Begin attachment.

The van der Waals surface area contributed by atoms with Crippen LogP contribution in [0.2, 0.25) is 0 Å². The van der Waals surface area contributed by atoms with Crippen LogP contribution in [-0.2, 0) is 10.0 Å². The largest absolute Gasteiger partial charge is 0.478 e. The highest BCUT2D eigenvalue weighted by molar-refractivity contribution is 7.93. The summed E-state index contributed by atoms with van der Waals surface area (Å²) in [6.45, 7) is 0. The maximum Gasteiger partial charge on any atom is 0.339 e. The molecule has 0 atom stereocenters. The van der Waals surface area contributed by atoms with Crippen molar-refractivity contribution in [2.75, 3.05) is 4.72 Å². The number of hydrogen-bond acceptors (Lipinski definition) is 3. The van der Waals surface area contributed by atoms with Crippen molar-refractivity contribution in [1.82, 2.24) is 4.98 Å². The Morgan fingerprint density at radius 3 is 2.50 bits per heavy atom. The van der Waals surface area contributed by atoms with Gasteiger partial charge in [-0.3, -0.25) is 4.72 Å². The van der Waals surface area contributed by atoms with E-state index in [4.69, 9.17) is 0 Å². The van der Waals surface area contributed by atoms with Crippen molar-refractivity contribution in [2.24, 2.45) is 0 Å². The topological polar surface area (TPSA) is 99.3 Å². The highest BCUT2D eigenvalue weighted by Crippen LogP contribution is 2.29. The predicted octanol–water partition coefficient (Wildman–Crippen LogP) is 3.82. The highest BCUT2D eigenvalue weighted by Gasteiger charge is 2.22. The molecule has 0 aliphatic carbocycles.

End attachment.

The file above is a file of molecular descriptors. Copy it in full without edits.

The van der Waals surface area contributed by atoms with Crippen LogP contribution in [0.2, 0.25) is 0 Å². The van der Waals surface area contributed by atoms with Crippen LogP contribution in [-0.2, 0) is 10.0 Å². The largest absolute Gasteiger partial charge is 0.478 e. The highest BCUT2D eigenvalue weighted by molar-refractivity contribution is 7.93. The summed E-state index contributed by atoms with van der Waals surface area (Å²) in [6.45, 7) is 0. The maximum Gasteiger partial charge on any atom is 0.339 e. The molecule has 0 atom stereocenters. The van der Waals surface area contributed by atoms with Crippen molar-refractivity contribution in [2.75, 3.05) is 4.72 Å². The number of hydrogen-bond acceptors (Lipinski definition) is 3. The van der Waals surface area contributed by atoms with Crippen molar-refractivity contribution in [1.82, 2.24) is 4.98 Å². The Morgan fingerprint density at radius 3 is 2.50 bits per heavy atom. The van der Waals surface area contributed by atoms with Gasteiger partial charge in [-0.3, -0.25) is 4.72 Å². The van der Waals surface area contributed by atoms with E-state index in [4.69, 9.17) is 0 Å². The van der Waals surface area contributed by atoms with Crippen molar-refractivity contribution in [2.24, 2.45) is 0 Å². The topological polar surface area (TPSA) is 99.3 Å². The highest BCUT2D eigenvalue weighted by Crippen LogP contribution is 2.29. The predicted octanol–water partition coefficient (Wildman–Crippen LogP) is 3.82. The highest BCUT2D eigenvalue weighted by Gasteiger charge is 2.22. The molecule has 0 aliphatic carbocycles.